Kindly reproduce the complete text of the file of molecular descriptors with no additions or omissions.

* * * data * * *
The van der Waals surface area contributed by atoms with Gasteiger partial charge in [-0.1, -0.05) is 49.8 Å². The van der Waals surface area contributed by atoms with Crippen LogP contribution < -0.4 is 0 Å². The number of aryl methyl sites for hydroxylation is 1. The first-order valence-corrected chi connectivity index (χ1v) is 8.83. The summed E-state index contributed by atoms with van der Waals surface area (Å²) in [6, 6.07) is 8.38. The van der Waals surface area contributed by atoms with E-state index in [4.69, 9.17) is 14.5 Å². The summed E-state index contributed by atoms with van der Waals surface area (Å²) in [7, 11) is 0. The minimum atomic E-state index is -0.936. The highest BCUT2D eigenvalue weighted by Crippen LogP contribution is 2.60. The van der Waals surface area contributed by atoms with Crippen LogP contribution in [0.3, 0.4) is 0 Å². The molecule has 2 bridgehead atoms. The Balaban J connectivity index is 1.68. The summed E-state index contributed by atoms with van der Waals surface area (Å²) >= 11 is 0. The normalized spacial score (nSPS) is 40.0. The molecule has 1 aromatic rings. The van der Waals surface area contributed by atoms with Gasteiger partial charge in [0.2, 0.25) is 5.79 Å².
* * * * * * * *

The van der Waals surface area contributed by atoms with Gasteiger partial charge in [-0.1, -0.05) is 49.8 Å². The van der Waals surface area contributed by atoms with Crippen LogP contribution < -0.4 is 0 Å². The number of aryl methyl sites for hydroxylation is 1. The first-order valence-corrected chi connectivity index (χ1v) is 8.83. The summed E-state index contributed by atoms with van der Waals surface area (Å²) in [6, 6.07) is 8.38. The van der Waals surface area contributed by atoms with E-state index in [4.69, 9.17) is 14.5 Å². The summed E-state index contributed by atoms with van der Waals surface area (Å²) in [7, 11) is 0. The minimum atomic E-state index is -0.936. The highest BCUT2D eigenvalue weighted by Crippen LogP contribution is 2.60. The van der Waals surface area contributed by atoms with Crippen LogP contribution in [0.3, 0.4) is 0 Å². The molecule has 2 bridgehead atoms. The Balaban J connectivity index is 1.68. The summed E-state index contributed by atoms with van der Waals surface area (Å²) >= 11 is 0. The normalized spacial score (nSPS) is 40.0. The molecule has 1 aromatic rings. The van der Waals surface area contributed by atoms with Gasteiger partial charge in [0.2, 0.25) is 5.79 Å².